Last updated on: 11/13/2009 | Author:

American Medical Association (AMA) Biography

Now Not Clearly Pro or Con to the question "Should Marijuana Be a Medical Option?"

“Our AMA urges that marijuana’s status as a federal Schedule I controlled substance be reviewed with the goal of facilitating the conduct of clinical research and development of cannabinoid-based medicines, and alternate delivery methods. This should not be viewed as an endorsement of state-based medical cannabis programs, the legalization of marijuana, or that scientific evidence on the therapeutic use of cannabis meets the current standards for a prescription drug product.”

AMA Policy: Medical Marijuana,” , Nov. 10, 2009

Lisa Lecas from the AMA Media Relations department sent a Nov. 12, 2009 email to with the following statement explaining the policy change:

“To help facilitate scientific research and the development of cannabionoid-based medicines, the AMA adopted new policy urging the federal government to review marijuana’s status as a Schedule I substance. Despite more than 30 years of clinical research, only a small number of randomized, controlled trials have been conducted on smoked cannabis.

Federal drug approval is achieved after appropriate scientific and regulatory review to establish safety and efficacy. The limited nature of rigorous scientific studies on the therapeutic use of cannabis is insufficient to satisfy the current standards for a prescription drug product.”

Edward Langston, MD, Board Member of the American Medical Association, Nov. 12, 2009

[Editor’s Note: The AMA had previously been listed as Con based upon the policy below adopted in June 2001 and reconfirmed in Nov. 2008, which recommended that the federal government keep marijuana as a Schedule I drug.]

“The following statement, recommended by the Council on Scientific Affairs, was adopted by the AMA House of Delegates as AMA Policy at the 2001 AMA Annual Meeting:

  1. The AMA calls for further adequate and well-controlled studies of marijuana and related cannabinoids in patients who have serious conditions for which preclinical, anecdotal, or controlled evidence suggests possible efficacy and the application of such results to the understanding and treatment of disease.
  2. The AMA recommends that marijuana be retained in Schedule I of the Controlled Substances Act pending the outcome of such studies.
  3. The AMA urges the National Institutes of Health (NIH) to implement administrative procedures to facilitate grant applications and the conduct of well-designed clinical research into the medical utility of marijuana. This effort should include: a) disseminating specific information for researchers on the development of safeguards for marijuana, clinical research protocols and the development of a model for informed consent on marijuana for institutional review board evaluation; b) sufficient funding to support such clinical research and access for qualified investigators to adequate supplies of marijuana for clinical research purposes; c) confirming that marijuana of various and consistent strengths and/or placebo will be supplied by the National Institute on Drug Abuse to investigators registered with the Drug Enforcement Agency who are conducting bona fide clinical research studies that receive Food and Drug Administration approval, regardless of whether or not the NIH is the primary source of grant support.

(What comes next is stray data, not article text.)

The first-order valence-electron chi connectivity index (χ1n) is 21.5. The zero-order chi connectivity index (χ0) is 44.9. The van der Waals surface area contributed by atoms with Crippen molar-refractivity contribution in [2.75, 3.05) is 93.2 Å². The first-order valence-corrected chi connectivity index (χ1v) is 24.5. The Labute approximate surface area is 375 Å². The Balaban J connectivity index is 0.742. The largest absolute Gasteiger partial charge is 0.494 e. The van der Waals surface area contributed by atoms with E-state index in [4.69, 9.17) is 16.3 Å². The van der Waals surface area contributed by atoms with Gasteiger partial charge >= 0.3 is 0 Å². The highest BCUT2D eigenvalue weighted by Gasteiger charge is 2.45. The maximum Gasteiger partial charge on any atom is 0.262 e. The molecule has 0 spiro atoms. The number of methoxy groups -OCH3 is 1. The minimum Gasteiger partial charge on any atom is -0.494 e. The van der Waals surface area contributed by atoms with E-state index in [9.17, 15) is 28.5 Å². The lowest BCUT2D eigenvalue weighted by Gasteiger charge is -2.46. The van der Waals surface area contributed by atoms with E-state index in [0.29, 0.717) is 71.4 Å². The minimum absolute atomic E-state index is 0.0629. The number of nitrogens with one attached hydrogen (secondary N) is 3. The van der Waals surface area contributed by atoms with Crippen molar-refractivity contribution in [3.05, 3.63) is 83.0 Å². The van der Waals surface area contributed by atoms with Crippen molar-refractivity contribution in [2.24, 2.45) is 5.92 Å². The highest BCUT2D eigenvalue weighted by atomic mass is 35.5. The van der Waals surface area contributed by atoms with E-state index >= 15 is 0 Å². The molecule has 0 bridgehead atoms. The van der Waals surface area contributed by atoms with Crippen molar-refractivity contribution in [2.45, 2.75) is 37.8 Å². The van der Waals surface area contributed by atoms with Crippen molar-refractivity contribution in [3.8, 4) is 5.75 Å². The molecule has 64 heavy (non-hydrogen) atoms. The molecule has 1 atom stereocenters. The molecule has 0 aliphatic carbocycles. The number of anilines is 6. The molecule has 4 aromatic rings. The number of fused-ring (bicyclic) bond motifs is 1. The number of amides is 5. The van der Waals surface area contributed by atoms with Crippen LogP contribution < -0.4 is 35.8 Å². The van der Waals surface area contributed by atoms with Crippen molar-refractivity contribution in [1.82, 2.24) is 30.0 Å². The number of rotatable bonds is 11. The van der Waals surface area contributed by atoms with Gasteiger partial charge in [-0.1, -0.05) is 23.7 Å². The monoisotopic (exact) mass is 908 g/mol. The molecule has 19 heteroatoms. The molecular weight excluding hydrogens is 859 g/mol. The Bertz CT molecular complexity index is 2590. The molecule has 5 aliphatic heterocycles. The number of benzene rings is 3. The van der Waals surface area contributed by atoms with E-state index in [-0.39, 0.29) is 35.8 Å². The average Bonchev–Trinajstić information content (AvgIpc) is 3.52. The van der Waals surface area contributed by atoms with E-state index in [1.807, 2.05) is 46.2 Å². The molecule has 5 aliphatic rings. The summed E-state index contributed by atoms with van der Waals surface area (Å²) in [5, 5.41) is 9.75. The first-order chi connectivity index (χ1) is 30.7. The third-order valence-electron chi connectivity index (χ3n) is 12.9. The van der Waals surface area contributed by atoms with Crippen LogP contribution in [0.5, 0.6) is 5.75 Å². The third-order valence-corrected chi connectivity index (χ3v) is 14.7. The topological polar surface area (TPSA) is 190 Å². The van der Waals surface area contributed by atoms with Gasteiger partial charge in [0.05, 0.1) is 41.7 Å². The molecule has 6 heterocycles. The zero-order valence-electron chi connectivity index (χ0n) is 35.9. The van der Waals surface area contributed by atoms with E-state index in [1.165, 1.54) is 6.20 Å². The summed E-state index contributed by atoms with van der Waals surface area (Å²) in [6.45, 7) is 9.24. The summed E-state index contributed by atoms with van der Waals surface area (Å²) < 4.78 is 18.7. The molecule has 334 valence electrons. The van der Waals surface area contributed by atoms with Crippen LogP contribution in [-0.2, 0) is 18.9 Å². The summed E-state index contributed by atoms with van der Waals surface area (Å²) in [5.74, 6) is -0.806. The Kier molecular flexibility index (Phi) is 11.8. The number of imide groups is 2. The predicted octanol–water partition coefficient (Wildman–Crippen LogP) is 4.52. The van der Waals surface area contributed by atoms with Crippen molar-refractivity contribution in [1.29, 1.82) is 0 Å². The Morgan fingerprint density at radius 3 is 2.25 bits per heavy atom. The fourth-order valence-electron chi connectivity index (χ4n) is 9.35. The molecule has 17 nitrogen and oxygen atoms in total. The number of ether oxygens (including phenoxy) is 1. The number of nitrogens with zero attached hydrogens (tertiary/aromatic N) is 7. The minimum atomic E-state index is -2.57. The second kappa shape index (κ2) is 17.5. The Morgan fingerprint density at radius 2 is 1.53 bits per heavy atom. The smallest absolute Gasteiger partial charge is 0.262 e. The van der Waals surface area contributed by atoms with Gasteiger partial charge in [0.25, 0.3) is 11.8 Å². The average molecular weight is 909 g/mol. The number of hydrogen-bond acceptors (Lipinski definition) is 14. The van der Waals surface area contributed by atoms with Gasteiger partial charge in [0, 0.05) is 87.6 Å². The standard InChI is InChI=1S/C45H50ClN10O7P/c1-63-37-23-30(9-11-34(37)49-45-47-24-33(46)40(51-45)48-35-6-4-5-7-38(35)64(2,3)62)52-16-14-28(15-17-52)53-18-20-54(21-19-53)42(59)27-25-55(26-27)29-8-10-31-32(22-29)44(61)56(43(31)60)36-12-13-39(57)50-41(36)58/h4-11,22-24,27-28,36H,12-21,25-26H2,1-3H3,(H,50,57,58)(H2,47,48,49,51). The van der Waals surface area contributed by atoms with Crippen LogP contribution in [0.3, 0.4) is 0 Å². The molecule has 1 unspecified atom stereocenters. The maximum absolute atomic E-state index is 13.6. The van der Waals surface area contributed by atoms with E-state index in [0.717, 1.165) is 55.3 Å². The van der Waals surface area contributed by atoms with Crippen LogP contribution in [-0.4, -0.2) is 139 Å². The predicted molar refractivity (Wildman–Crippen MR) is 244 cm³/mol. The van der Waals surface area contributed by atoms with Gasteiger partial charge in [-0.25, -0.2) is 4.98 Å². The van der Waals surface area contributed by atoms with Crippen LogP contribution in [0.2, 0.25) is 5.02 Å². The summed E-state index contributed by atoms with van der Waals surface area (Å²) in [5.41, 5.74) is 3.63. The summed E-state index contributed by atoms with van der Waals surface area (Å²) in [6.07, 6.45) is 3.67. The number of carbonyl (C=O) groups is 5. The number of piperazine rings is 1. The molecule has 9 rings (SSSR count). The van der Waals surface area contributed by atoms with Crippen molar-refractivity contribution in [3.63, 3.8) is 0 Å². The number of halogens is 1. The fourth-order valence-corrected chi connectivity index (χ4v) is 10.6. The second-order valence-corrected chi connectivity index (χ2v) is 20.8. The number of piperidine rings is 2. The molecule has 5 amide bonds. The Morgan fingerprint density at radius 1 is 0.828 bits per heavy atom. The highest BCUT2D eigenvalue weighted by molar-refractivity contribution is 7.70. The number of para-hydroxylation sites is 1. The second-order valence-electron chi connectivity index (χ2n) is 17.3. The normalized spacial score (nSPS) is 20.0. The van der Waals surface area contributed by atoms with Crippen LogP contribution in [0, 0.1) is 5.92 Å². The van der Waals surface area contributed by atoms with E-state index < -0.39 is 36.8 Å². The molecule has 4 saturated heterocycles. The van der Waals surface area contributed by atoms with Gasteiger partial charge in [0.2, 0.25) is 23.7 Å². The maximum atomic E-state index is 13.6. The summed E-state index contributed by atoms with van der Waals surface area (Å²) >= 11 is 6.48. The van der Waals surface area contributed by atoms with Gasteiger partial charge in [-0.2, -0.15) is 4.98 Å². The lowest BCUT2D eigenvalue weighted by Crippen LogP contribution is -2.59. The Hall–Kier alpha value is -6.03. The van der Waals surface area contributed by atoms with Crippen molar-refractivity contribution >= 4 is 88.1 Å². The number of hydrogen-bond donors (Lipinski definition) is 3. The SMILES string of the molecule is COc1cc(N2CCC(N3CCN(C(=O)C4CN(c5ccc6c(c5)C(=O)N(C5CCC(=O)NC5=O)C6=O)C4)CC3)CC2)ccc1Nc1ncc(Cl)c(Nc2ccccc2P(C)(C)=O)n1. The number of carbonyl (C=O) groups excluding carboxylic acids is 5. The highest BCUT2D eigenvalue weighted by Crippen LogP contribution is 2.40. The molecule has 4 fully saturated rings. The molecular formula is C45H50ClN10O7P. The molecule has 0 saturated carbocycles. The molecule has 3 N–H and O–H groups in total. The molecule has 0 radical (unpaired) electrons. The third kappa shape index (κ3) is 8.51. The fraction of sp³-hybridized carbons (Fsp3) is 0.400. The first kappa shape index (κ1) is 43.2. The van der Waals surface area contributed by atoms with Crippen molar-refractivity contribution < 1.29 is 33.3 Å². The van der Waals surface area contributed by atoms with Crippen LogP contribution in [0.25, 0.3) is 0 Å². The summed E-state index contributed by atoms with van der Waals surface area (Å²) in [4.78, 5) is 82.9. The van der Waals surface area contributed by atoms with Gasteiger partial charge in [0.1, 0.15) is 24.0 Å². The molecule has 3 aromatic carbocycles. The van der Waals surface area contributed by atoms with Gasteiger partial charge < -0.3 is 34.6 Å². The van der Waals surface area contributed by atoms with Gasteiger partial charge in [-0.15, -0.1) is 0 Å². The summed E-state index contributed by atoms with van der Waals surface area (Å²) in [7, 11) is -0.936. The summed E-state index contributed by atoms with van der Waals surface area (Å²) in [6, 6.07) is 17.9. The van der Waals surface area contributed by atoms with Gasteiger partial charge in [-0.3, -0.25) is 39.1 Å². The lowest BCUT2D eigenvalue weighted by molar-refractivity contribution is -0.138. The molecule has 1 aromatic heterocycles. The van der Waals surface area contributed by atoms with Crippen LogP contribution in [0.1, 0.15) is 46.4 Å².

4. The AMA believes that the NIH should use its resources and influence to support the development of a smoke-free inhaled delivery system for marijuana or delta-9-tetrahydrocannabinol (THC) to reduce the health hazards associated with the combustion and inhalation of marijuana.
  5. The AMA believes that effective patient care requires the free and unfettered exchange of information on treatment alternatives and that discussion of these alternatives between physicians and patients should not subject either party to criminal sanctions.”

AMA Policy H-95.952, amended June 2001 and reconfirmed as of the close of the AMA’s Interim Meeting in Nov. 2008


“The American Medical Association helps doctors help patients by uniting physicians nationwide to work on the most important professional and public health issues.
AMA policy on issues in medicine and public health is decided through its democratic policy-making process, in the AMA House of Delegates.”

“About AMA,” AMA website (accessed May 14, 2008)


Mission: To promote the art and science of medicine and the betterment of public health.
Core Values: (1) Leadership; (2) Excellence; and (3) Integrity and Ethical Behavior.

Vision: To be an essential part of the professional life of every physician.”

“About AMA,” AMA website (accessed May 14, 2008)

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